Recorded on 07/09/2010, uploaded on 07/09/2010
Musician's or Publisher's Notes
Until the early 19th century, the term “ballade” was applied specifically to French poetry dating as far back as the 1500s. These poems were sometimes set to music and retained the “ballade” title. Frédéric Chopin, however, was the first to apply the title to a purely instrumental composition with his Ballade No. 1 in G minor, composed in 1835-36. Three more ballades were composed during the following years and together all four are considered some of the finest works not only of Chopin’s oeuvre but also in the Romantic piano literature.
It is generally believed that the poetry of Adam Mickiewicz served as the inspiration of Chopin’s four ballades and this would certainly explain their literary title. However, the ballades are not musical evocations of any distinct imagery or characterizations of their poetic source. If indeed Chopin was inspired to write the ballades after reading Mickiwicz’s poems, then at best the ballades are the composer’s own emotional responses. Chopin, in this sense, was a Classicist and understood that music is too abstract to convey specific imagery or characterization without the aid of the spoken word. Thus, the implication of a narrative is present in the title of “Ballade,” but the listener is free to allow their imagination invent their own story with Chopin’s music as its guide.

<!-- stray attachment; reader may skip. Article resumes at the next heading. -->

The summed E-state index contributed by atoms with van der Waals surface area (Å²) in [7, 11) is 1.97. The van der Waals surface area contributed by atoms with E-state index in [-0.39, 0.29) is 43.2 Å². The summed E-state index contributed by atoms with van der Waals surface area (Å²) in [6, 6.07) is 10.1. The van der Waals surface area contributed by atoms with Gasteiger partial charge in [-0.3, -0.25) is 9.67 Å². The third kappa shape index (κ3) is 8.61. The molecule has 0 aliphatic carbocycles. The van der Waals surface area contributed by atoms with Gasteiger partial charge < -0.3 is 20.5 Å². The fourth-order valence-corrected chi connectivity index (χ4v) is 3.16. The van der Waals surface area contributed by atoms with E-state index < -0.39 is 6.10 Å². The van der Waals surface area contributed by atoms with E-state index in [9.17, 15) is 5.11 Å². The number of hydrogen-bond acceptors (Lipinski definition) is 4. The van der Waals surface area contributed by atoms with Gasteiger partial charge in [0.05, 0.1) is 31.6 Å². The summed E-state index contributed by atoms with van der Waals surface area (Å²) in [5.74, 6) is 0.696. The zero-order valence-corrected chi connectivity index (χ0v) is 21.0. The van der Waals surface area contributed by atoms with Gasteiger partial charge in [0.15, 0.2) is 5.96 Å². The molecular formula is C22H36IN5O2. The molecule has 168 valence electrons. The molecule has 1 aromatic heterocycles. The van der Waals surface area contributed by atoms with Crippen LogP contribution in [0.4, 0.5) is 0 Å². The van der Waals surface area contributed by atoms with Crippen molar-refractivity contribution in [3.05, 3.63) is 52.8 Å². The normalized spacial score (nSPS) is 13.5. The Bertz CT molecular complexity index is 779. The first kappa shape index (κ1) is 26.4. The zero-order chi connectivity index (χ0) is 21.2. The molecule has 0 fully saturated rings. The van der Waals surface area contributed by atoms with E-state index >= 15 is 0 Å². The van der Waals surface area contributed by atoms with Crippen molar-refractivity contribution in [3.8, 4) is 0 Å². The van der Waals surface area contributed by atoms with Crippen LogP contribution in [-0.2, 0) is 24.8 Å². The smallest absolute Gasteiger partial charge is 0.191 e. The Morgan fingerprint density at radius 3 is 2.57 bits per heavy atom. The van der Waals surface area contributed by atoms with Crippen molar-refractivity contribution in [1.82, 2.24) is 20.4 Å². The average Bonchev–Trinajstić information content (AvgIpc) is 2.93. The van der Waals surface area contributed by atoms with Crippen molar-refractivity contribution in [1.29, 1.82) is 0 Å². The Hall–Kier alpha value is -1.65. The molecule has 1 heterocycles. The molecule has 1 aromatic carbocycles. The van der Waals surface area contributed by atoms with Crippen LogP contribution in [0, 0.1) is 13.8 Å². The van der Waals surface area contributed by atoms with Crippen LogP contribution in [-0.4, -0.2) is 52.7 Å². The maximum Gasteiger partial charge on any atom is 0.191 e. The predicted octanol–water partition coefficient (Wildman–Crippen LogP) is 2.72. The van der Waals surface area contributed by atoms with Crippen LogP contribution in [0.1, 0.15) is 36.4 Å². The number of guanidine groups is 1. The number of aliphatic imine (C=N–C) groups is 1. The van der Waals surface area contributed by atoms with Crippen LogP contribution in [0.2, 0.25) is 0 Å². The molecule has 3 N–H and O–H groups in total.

The first Ballade for piano, in G minor, was composed in 1835, three years after he arrived in Paris as a political exile following the November Uprising. It begins with a majestic Neapolitan sixth rising steadily upward from the lower range of the piano and then giving way to hushed tones suggesting the tonality of G minor but leaving it unconfirmed until the cadence leading into the exposition. The first theme of the Ballade’s sonata form begins quietly with a steady pace and with the uneasy feeling of suppressed emotions. Before long, first with rumblings in the bass that swell to engulf the entire texture, the music becomes increasingly agitated. The lyrical second theme, in the key of E-flat major, arrives following this turbulent transition and provides an effective contrast and momentary repose from the emotional outcries that preceded it. The development section opens with a restatement of the first theme but quickly builds into a passionate declaration of the second subject. A scherzando episodic section closes the section and leads into the recapitulation. Here, Chopin departs from the typical outline of sonata form by beginning with the reprise of the second theme instead of the first. Furthermore, this restatement also appears in the key in which it was heard in the exposition instead of being transposed into the tonic. Following the reprise of the first theme, Chopin concludes the piece with an agitated Presto coda. Rapid scales announce the end of the piece and thunderous and exhilarating octaves in both hands lead into the final chords. Joseph DuBose
Recorded on 5/25/2009. Uploaded on 7/9/2010.
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